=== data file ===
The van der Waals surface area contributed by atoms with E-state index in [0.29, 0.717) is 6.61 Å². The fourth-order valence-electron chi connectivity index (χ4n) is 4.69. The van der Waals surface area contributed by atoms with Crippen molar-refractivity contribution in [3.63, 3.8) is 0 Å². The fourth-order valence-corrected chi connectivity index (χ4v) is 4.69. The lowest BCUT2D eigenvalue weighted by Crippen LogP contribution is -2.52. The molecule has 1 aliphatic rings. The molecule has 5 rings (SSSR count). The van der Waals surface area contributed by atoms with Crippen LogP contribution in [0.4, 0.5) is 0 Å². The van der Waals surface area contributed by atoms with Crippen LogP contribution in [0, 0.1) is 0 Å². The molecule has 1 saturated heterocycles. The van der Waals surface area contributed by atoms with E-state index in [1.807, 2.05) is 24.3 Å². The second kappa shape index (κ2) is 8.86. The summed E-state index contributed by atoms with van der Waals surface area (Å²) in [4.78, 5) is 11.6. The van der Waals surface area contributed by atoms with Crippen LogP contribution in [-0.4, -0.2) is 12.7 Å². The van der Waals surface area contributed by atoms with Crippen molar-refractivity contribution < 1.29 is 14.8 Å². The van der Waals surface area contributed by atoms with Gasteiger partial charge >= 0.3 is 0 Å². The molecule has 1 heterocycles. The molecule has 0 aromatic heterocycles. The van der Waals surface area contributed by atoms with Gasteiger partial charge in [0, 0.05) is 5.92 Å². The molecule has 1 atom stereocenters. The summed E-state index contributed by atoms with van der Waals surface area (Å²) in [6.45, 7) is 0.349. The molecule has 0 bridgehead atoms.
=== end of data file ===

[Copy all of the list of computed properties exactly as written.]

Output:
The van der Waals surface area contributed by atoms with E-state index in [0.29, 0.717) is 6.61 Å². The fourth-order valence-electron chi connectivity index (χ4n) is 4.69. The van der Waals surface area contributed by atoms with Crippen molar-refractivity contribution in [3.63, 3.8) is 0 Å². The fourth-order valence-corrected chi connectivity index (χ4v) is 4.69. The lowest BCUT2D eigenvalue weighted by Crippen LogP contribution is -2.52. The molecule has 1 aliphatic rings. The molecule has 5 rings (SSSR count). The van der Waals surface area contributed by atoms with Crippen LogP contribution in [0.4, 0.5) is 0 Å². The van der Waals surface area contributed by atoms with Crippen LogP contribution in [0, 0.1) is 0 Å². The molecule has 1 saturated heterocycles. The van der Waals surface area contributed by atoms with E-state index in [1.807, 2.05) is 24.3 Å². The second kappa shape index (κ2) is 8.86. The summed E-state index contributed by atoms with van der Waals surface area (Å²) in [4.78, 5) is 11.6. The van der Waals surface area contributed by atoms with Crippen LogP contribution in [-0.4, -0.2) is 12.7 Å². The van der Waals surface area contributed by atoms with Crippen molar-refractivity contribution < 1.29 is 14.8 Å². The van der Waals surface area contributed by atoms with Gasteiger partial charge >= 0.3 is 0 Å². The molecule has 1 heterocycles. The molecule has 0 aromatic heterocycles. The van der Waals surface area contributed by atoms with Gasteiger partial charge in [0, 0.05) is 5.92 Å². The molecule has 1 atom stereocenters. The summed E-state index contributed by atoms with van der Waals surface area (Å²) in [6.45, 7) is 0.349. The molecule has 0 bridgehead atoms.